Part 2 – Execution


Following the planning part last week we continue our guide for using translators on international content marketing campaigns. This week we focus on the execution phase of translating content marketing projects and ideas.

Typical content marketing approach

Most international content marketing campaigns can be split into four phases:

  1. Planning – Research, preparation and ideation.
  2. Execution – Creating and publishing content.
  3. Promotion – Promoting a piece of content.
  4. Measurement – This includes everything involved in analysing performance

A better way to view it is as follows:

Establish Team Roles

Team roles may be different than actual job titles. What will people actually be doing when it comes to planning, publishing, and promoting content?

Translation: considerations & recommendations
  • Build stages into your process for consulting with a translator or cultural expert; whether this is in-house or as a consultant
Content Marketing Roadmap

Planning for content publishing is the next step. Ensuring that you have a unified roadmap for every piece of content that is going to be published enables both the macro and micro view of what needs to be done.

Translation: considerations & recommendations
  • Make sure you build in a final proof read / usability sanity check for your content with native speakers of your new content. This will be a final net to catch language disasters

Research on keywords for PPC/Adwords is a vital element for providing the content an audience wants. lt should achieve three goals:

  1. Understand what people want to read,
  2. Understand the intent behind keywords and
  3. Help you understand what you can rank on.
Translation: considerations & recommendations
  • Use a language professional to play a key role in establishing this research with you. Translating keywords is not a simple dictionary task – do not make the mistake of doing it yourself or using an online translator.
  • Your translator should have full awareness of the cultural and linguistic factors influencing what people type into searches, in order to translate them in a way that targets the right people using the right terms.
    Likewise, they can advise on the common misspellings or word abbreviations leading to hits; relevant slang; to what extent you need to take account of written accents or different alphabets, such as ß or ü in German or ñ in Spanish.
  • Allow your translator the flexibility to suggest new keywords if the ones you have asked to be translated are not appropriate to that market
Pre-built Checklists, Templates and Other Reusable Assets

Creating and using pre-built checklists and templates is the most efficient and accurate way to manage the task of creating content. It makes sure that each project is deployed and delivered the right way each time.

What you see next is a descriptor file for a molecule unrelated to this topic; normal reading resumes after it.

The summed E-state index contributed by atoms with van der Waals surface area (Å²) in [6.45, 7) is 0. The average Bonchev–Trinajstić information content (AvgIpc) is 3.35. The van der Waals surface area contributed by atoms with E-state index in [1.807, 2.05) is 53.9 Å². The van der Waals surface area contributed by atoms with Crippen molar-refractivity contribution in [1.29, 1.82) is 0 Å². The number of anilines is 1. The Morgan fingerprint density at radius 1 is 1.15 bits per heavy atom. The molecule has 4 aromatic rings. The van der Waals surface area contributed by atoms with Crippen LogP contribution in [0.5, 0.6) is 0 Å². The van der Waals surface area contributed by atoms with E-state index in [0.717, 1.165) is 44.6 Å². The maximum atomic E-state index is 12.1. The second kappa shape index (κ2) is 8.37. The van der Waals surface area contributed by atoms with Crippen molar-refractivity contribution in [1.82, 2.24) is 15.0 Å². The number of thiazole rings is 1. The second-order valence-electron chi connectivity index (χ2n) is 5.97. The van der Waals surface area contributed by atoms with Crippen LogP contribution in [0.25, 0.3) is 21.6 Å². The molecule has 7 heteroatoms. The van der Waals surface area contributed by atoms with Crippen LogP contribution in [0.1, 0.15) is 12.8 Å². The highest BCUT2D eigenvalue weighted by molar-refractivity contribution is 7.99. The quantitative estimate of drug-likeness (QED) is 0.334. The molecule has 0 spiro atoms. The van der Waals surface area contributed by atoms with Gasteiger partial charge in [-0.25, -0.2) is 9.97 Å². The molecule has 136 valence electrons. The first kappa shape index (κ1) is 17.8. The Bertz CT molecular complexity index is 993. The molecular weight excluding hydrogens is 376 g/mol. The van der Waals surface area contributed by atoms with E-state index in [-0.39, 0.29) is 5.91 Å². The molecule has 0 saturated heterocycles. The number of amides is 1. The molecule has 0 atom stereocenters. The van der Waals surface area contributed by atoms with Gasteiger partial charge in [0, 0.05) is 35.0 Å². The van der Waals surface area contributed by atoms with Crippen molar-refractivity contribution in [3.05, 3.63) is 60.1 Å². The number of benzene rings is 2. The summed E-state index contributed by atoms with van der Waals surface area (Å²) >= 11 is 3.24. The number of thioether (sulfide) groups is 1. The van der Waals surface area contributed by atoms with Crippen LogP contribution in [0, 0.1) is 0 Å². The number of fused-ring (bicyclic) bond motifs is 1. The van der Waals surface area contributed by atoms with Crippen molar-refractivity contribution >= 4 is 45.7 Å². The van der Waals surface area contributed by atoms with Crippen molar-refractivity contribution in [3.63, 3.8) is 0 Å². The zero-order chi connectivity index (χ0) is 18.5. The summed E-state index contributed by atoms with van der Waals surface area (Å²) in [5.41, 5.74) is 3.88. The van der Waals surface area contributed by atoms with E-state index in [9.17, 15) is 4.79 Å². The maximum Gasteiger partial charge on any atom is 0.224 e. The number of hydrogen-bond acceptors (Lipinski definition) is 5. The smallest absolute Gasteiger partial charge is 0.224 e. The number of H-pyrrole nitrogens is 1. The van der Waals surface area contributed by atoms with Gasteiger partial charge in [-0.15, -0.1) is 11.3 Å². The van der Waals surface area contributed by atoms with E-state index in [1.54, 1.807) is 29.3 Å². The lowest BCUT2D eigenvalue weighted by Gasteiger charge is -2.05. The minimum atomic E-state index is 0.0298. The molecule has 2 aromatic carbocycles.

Translation: considerations & recommendations
  • Build in an asset language library so you can share it with translators and marketers in each future campaign iteration. Locking these down will ensure that there is consistency across your language providers as well as your marketing teams and agencies. This language library should include:
    • Product and Service names and descriptions
    • Personas
    • Glossaries
    • Taglines
    • SEO phrases
Writing & Design

Successful working relationships and collaboration between writers and designers is important for successful content marketing. Establishing clear processes for each role will avoid early the pitfalls of misaligned expectations.

Translation: considerations & recommendations

Your focus here needs to be on both the quality of the translation and the quality of the copywriting:

  • If you hire a marketing agency in the new language, make sure that they have fully understood your brief. If required, use a translator to translate your communications for them, and make sure they specialise in marketing.
  • If you hire a translation agency or freelancer, make sure they are specialists in your market and that they have sufficient skills in copywriting. A technical translator is not the same as a creative translator. Often you will see these sorts of translators referred to as “Transcreators” – referencing the ‘translating’ and ‘creating’ aspects of the task.
  • Allow your translator the flexibility to depart somewhat from your original text so they can localise it to your new market. You must share your personas, glossaries and style guides for this to be effective.
  • Advise your translator of the relevant advertising standards authority guidelines in your new market so they do not inadvertently breach regulations. If you are using an in-country agency they should provide you with this advice directly and ensure compliance.
Next time

We hoped you enjoyed our guide to using translators when approaching the international content marketing execution phase. In the next post we will look at the promotion phase but if you cannot wait until then and want to access the guide in its entirety please download it here. Alternatively if you have any questions please don’t hesitate to contact us

Download our free guide

Our exclusive guide details how to use translators when planning and executing international marketing

Please download it and let us know what you think.


We’ll keep you updated on our latest blog posts, exclusive content and sector specific language updates 

Leave a comment